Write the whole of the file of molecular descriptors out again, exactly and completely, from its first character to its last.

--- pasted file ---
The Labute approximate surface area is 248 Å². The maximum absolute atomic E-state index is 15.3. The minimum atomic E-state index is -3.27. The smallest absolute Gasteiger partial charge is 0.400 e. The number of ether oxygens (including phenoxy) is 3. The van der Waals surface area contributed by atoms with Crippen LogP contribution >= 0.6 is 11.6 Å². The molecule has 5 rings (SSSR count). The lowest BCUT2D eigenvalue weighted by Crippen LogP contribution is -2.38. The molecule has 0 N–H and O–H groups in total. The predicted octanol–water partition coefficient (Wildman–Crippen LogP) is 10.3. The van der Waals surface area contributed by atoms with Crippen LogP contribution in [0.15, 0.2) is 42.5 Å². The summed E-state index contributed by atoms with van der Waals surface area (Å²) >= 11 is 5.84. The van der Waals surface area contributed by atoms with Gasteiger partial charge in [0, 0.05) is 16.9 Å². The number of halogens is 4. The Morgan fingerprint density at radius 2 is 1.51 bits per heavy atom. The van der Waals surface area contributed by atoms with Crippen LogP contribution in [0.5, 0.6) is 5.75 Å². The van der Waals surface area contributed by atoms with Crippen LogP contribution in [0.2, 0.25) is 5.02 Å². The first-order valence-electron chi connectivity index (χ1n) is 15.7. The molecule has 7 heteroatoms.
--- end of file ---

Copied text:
The Labute approximate surface area is 248 Å². The maximum absolute atomic E-state index is 15.3. The minimum atomic E-state index is -3.27. The smallest absolute Gasteiger partial charge is 0.400 e. The number of ether oxygens (including phenoxy) is 3. The van der Waals surface area contributed by atoms with Crippen LogP contribution >= 0.6 is 11.6 Å². The molecule has 5 rings (SSSR count). The lowest BCUT2D eigenvalue weighted by Crippen LogP contribution is -2.38. The molecule has 0 N–H and O–H groups in total. The predicted octanol–water partition coefficient (Wildman–Crippen LogP) is 10.3. The van der Waals surface area contributed by atoms with Crippen LogP contribution in [0.15, 0.2) is 42.5 Å². The summed E-state index contributed by atoms with van der Waals surface area (Å²) >= 11 is 5.84. The van der Waals surface area contributed by atoms with Gasteiger partial charge in [0, 0.05) is 16.9 Å². The number of halogens is 4. The Morgan fingerprint density at radius 2 is 1.51 bits per heavy atom. The van der Waals surface area contributed by atoms with Crippen LogP contribution in [0.5, 0.6) is 5.75 Å². The van der Waals surface area contributed by atoms with Crippen LogP contribution in [0.2, 0.25) is 5.02 Å². The first-order valence-electron chi connectivity index (χ1n) is 15.7. The molecule has 7 heteroatoms.